Tag Archives: Active Directory

Active Directory Windows Server Windows XP

Use Syslog on Windows

There are a number of tools available for using Syslog in a Windows environment. I’ll look at Snare as it’s pretty flexible and easy to configure. First download the snare installation executable from http://sourceforge.net/projects/snare. Once downloaded run the installer and simply follow all of the default options, unless you’d like to password protect the admin page, at which point choose that. Note that the admin page is by default only available to localhost.

Once installed, run the “Restore Remote Access to Snare for Windows” script.

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Then open http://127.0.0.1:6161 and click on Network Configuration in the red sidebar. There, we can define the name that will be used in syslog (or leave blank to use the hostname), the port of your syslog server (we used 514 here) and the address of your syslog server (we used logger here but it could be an IP or fqdn).

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Once you have the settings you’d like to use, scroll down and save your configuration settings. Then, open Services and restart the Snare service.

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Then run the Disable Remote Access to Snare for Windows option and you’re done. Now, if you’re deploying Snare across a lot of hosts, you might find that scripting the config is faster. You can send the Destination hostname (here listed as meh) and Destination Port (here 514) via regedit commands (Destination and DestPort respectively) and then restart the service.

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I’ll do another article at some point on setting up a logstash server to dump all these logs into. Logstash can also parse the xml so you can search for each attribute in the logs and with elasticsearch/hadoop/Kibana makes for an elegant interface for parsing through these things.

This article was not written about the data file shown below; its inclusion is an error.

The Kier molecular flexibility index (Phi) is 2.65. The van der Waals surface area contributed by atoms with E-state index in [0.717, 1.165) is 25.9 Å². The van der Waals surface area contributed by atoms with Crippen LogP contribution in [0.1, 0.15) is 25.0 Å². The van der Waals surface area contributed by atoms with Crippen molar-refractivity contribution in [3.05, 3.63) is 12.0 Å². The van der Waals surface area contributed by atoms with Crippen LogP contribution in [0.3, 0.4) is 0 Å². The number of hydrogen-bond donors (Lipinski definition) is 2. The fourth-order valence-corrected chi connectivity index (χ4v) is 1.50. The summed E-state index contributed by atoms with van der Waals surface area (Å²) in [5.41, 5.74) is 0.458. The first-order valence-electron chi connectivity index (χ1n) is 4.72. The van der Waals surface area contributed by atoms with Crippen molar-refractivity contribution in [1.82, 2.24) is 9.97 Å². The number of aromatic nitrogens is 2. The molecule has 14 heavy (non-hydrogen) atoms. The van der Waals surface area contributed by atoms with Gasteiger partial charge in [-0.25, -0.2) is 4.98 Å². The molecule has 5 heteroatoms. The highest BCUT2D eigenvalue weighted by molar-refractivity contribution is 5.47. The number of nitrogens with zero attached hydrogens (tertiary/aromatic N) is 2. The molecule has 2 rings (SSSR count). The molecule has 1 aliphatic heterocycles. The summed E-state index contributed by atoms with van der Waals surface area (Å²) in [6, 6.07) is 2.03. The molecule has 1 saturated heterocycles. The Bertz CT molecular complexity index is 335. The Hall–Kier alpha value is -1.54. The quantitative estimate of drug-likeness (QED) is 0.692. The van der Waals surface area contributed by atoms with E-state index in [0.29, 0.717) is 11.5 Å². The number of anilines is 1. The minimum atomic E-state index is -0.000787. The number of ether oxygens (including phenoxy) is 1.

Active Directory Windows Server

Create a Forest Trusts In Active Directory

Trusts in Active Directory allow objects from one Domain or Forest to access objects in another Domain or Forest and allows administrators. To setup a trust:

  • Login with a user in the Domain Admins group if you are setting up a Domain trust or Enterprise Admins if you are setting up a Forest trust (if you cannot use an account in one of these groups, you can use an account in the Incoming Forest Trust Builders group)
  • Open Administrative Tools
  • Open Active Directory Domains and Trusts
  • Right-click the name of the domain
  • Click Properties
  • Click on the Trust tab
  • Click New Trust
  • Click Next
  • Click on the Trust Name page
  • Type the DNS or NetBIOS name of the forest you are connecting to
  • Click Next.
  • Click on the Trust Type page
  • Click Forest trust
  • Click Next
  • Click on the Direction of Trust page
  • To create a two-way (transitive) forest trust, click Two-way or if you’d only like to share objects one-way, click One-way
  • If One-way, choose the direction of the trust
  • Click continue to complete the wizard

Once completed, click on the Trust tab to view the trust. Then open a group, go to add a member and click on the Location button. At this screen you should see your domain and then below it another that has an icon with three triangles, similar to the Hyrule logo in Zelda. In fact, a lot of Active Directory is similar to Zelda, such as where do I find that sword, where’s the shield, etc. Just without a princess…

Anyway, you can then limit who can access the trust using the Selective authentication options in the Outgoing Trust Properties page if needed.

Active Directory Mass Deployment Windows Server Windows XP

Change Active Directory Forest Mode With A Script